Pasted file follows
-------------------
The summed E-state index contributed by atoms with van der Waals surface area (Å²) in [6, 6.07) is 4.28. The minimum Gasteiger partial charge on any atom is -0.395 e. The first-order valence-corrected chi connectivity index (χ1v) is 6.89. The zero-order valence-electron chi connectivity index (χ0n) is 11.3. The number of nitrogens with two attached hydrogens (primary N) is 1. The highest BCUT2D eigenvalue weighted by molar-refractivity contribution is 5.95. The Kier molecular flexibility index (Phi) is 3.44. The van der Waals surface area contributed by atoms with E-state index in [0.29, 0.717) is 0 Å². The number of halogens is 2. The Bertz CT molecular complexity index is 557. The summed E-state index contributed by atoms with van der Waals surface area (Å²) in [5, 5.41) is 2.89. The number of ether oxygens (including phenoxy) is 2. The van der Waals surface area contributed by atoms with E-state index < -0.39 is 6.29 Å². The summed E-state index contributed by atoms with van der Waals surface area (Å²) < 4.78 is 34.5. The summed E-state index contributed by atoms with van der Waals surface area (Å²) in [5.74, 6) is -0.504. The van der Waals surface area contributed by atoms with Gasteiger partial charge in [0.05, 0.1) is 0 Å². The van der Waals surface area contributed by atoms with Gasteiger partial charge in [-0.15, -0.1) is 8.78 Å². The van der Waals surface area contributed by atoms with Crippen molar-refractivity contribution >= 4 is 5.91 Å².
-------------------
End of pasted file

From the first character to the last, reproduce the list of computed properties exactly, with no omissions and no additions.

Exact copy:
The summed E-state index contributed by atoms with van der Waals surface area (Å²) in [6, 6.07) is 4.28. The minimum Gasteiger partial charge on any atom is -0.395 e. The first-order valence-corrected chi connectivity index (χ1v) is 6.89. The zero-order valence-electron chi connectivity index (χ0n) is 11.3. The number of nitrogens with two attached hydrogens (primary N) is 1. The highest BCUT2D eigenvalue weighted by molar-refractivity contribution is 5.95. The Kier molecular flexibility index (Phi) is 3.44. The van der Waals surface area contributed by atoms with E-state index in [0.29, 0.717) is 0 Å². The number of halogens is 2. The Bertz CT molecular complexity index is 557. The summed E-state index contributed by atoms with van der Waals surface area (Å²) in [5, 5.41) is 2.89. The number of ether oxygens (including phenoxy) is 2. The van der Waals surface area contributed by atoms with E-state index < -0.39 is 6.29 Å². The summed E-state index contributed by atoms with van der Waals surface area (Å²) < 4.78 is 34.5. The summed E-state index contributed by atoms with van der Waals surface area (Å²) in [5.74, 6) is -0.504. The van der Waals surface area contributed by atoms with Gasteiger partial charge in [0.05, 0.1) is 0 Å². The van der Waals surface area contributed by atoms with Gasteiger partial charge in [-0.15, -0.1) is 8.78 Å². The van der Waals surface area contributed by atoms with Crippen molar-refractivity contribution >= 4 is 5.91 Å².